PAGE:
It is from this instrument that the procedure gets its name. However, instead of taking a sample of cervical cells, your health care provider places the colposcope at the vaginal opening to more closely examine your cervical tissue in order to detect any abnormalities.

In areas where cervical tissue may appear suspicious, your health care provider will use a separate instrument to obtain a small tissue sample.

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You may feel a slight pinch or cramp and there might be some minor bleeding from the biopsy site, or temporary pelvic pain. The tissue will then be sent to a lab for analysis. When a biopsy is performed, your physician or clinician will contact you to discuss results and next steps. LEEP , loop electrosurgical excision procedure, uses a tiny electrical wire that acts like a very sharp scalpel to remove the abnormal areas.

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Your cervix will be numbed with a medicine before the procedure is started. After you are treated, you may have some cramping or other side effects. Your health care provider can explain more about these effects to you. For more advanced abnormalities revealed by colposcopy and biopsy, patients may be referred to a cancer specialist in gynecology. Uterine fibroids are nodules of smooth muscle cells and fibrous connective tissue that develop within the wall of the uterus womb.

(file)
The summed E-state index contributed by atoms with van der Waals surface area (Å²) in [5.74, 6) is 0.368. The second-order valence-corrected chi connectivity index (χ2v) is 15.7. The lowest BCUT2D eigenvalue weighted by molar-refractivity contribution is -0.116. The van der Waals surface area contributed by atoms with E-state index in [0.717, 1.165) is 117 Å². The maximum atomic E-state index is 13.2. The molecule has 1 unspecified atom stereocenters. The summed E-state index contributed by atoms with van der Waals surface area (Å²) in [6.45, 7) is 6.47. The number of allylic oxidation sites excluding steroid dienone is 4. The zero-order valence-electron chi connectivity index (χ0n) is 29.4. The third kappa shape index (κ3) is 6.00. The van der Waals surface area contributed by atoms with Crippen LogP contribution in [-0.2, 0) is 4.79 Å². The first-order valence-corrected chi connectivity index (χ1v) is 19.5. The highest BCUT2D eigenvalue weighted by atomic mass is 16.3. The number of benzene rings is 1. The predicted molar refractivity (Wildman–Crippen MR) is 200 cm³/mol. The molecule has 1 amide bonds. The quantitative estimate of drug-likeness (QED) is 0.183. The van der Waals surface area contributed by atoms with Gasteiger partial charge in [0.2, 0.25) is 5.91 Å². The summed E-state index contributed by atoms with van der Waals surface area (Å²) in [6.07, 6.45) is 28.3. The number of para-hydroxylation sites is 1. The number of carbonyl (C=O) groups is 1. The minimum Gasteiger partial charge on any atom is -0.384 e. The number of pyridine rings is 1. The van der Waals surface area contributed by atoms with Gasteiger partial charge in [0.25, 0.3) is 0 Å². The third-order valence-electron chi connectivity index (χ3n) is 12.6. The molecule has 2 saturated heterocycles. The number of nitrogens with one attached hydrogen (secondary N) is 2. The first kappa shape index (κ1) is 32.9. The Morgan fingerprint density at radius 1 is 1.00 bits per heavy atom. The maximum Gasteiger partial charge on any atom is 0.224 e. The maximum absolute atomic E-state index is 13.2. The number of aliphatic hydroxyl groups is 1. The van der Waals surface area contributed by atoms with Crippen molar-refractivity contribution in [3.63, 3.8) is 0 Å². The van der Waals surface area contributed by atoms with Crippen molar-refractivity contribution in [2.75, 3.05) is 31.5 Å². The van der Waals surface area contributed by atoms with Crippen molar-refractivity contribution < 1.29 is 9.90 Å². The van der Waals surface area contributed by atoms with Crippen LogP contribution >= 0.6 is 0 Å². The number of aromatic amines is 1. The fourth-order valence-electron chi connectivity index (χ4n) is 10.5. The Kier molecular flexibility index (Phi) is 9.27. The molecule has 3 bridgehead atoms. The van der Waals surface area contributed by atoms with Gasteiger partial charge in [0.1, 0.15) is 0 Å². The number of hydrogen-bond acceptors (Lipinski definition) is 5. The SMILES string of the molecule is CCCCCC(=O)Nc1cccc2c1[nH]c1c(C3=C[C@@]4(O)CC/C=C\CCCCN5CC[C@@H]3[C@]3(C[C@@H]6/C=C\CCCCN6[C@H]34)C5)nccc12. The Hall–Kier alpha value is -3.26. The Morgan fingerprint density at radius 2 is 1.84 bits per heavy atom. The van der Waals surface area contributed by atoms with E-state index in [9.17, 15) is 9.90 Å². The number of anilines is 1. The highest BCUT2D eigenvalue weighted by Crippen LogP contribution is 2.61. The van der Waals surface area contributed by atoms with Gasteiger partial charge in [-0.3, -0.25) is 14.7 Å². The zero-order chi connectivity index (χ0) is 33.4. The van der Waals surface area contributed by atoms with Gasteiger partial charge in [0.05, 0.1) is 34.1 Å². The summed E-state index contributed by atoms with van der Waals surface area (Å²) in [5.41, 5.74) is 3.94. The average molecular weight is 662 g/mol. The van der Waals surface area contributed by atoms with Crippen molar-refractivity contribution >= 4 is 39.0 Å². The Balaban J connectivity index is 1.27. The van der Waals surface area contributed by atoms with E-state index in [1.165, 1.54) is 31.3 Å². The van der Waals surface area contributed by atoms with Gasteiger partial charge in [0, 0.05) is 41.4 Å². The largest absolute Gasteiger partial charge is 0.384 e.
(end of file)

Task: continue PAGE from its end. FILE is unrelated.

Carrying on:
Medically they are called uterine leiomyomata. Fibroids may grow as a single nodule or in clusters and may range in size from 1 mm to more than 20 cm 8 inches in diameter. They may grow within the wall of the uterus or they may project into the interior cavity or toward the outer surface of the uterus. In rare cases, they may grow on stalks or peduncles projecting from the surface of the uterus.

Most fibroids occur in women of reproductive age, and They are seldom seen in young women who have not begun to menstruate and they usually stabilize or shrink during menopause. Fibroids are the most frequently diagnosed tumor of the female pelvis. It is important to know that these are benign tumors. They are not associated with cancer, they virtually never develop into cancer, and they do not increase a woman's risk for uterine cancer.

Uterine fibroids may not require any intervention or, at most, limited treatment. For a woman with uterine fibroids that are not symptomatic the best therapy may be watchful waiting. Some women never exhibit any symptoms nor have any problems associated with fibroids, in which case no treatment is necessary. For women who experience occasional pelvic pain or discomfort, over-the counter anti-inflammatory or pain-reducing drug often will be effective.

Challenges and Management Options

More bothersome cases may require stronger drugs available by prescription. Simpson, M. John M. Shafi, and Kiong K. Chan and Ioannis Gallos.